South India has a much higher participation of women in the unorganised manufacturing sector than north India. The number of women employees in unorganised manufacturing enterprises (UMEs) in the northern region was as low as 5.3% in the national capital, 8.7% in Uttarakhand and 14.4% in Haryana, while the southern states emerged as the highest employers of women in the sector in 2005-06. The top four states were Andhra Pradesh (51.6%), Karnataka (51.1%), Kerala (50.2%) and Tamil Nadu (48.9%).
Unorganised manufacturing units are those not covered by the Annual Survey of Industries, and do not include government and public sector undertakings.
Among sectors, the highest proportion of women workers was found in units manufacturing tobacco products, chemicals and chemical products, paper and paper products and food and beverages.
The percentage of female workers registered a seven-fold increase from 69% to 76% in manufacture of tobacco products, according to the National Sample Survey Organisation's on employment in UMEs in 2005-06.
At the all-India level, too, while employment in UMEs dropped by nearly 2%, the proportion of female employees increased from 34% in 2000-01 to 38% in 2005-06. Also, employment in the food products and beverages sector dropped by 7% from nearly 68 lakh in 2000-01 to 63 lakh in 2005-06.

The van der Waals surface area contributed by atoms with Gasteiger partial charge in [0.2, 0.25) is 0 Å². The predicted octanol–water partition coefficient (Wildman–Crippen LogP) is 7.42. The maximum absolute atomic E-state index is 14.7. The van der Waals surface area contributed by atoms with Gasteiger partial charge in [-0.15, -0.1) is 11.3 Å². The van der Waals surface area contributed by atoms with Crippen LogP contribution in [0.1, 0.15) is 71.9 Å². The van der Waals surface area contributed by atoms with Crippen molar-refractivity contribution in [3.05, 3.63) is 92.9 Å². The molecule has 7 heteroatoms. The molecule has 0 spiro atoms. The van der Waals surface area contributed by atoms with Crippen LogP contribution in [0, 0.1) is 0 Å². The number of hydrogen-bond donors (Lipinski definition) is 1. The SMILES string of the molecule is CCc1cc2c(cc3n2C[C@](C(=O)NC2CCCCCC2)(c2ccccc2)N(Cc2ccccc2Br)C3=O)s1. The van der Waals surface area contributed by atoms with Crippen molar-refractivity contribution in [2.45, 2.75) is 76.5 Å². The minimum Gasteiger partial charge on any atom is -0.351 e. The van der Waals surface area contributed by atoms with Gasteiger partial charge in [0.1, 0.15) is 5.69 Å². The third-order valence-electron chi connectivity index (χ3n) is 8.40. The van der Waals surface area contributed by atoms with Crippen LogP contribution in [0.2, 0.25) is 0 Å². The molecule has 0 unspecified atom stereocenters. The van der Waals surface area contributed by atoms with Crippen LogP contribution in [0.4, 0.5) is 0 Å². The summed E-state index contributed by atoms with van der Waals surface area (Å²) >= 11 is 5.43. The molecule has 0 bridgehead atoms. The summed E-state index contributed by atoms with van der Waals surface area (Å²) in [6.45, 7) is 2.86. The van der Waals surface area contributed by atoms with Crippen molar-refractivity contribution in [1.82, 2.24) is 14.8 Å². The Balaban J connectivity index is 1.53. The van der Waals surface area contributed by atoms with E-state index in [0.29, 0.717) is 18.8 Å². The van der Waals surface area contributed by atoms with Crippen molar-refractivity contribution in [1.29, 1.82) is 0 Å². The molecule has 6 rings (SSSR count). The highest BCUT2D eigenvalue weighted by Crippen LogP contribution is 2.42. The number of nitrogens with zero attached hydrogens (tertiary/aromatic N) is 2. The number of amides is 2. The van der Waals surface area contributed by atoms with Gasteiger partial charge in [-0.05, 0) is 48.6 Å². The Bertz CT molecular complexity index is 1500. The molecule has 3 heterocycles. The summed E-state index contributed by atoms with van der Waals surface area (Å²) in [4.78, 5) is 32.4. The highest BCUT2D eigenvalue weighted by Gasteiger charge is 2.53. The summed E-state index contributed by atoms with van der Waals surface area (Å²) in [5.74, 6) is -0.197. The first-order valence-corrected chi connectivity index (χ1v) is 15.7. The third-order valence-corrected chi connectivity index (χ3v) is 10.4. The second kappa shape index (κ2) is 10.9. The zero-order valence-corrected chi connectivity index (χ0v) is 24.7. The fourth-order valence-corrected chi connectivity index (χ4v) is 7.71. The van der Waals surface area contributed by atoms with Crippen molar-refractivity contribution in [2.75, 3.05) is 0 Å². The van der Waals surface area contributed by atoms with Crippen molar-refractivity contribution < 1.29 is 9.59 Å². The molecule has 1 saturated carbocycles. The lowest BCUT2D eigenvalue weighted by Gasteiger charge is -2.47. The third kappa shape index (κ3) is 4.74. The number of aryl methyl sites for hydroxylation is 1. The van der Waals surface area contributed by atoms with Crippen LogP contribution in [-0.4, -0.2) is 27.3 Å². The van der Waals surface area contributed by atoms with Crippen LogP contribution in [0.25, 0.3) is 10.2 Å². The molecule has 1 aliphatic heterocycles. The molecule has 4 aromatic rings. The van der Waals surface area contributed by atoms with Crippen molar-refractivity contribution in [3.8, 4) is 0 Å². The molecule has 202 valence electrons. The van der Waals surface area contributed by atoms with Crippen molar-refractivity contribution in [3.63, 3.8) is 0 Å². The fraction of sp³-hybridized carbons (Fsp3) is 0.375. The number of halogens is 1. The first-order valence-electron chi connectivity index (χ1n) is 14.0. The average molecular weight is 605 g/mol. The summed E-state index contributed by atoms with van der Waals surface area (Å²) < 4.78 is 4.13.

Another interesting finding of the Survey is the fact that while 39% of the working owners were female, 59% of the female workforce in the UMEs worked without a regular salary and mostly worked without being paid anything.
Manipur had the maximum percentage of female working owners at 83.9% followed by Karnataka (57.6%), Kerala (57.4%) and Andhra Pradesh (52.0%).
Women comprise 48% of the population but have only 26% share in the persons employed (under the usual status basis). If employment is measured on a much rigorous measure of ‘person days worked’, the share of women in employment decreases further to 22% as on 2004-05.
As per labour ministry figures, 80% of the urban women workforce are employed in unorganised sectors, like household industries, petty trade and services, building and construction.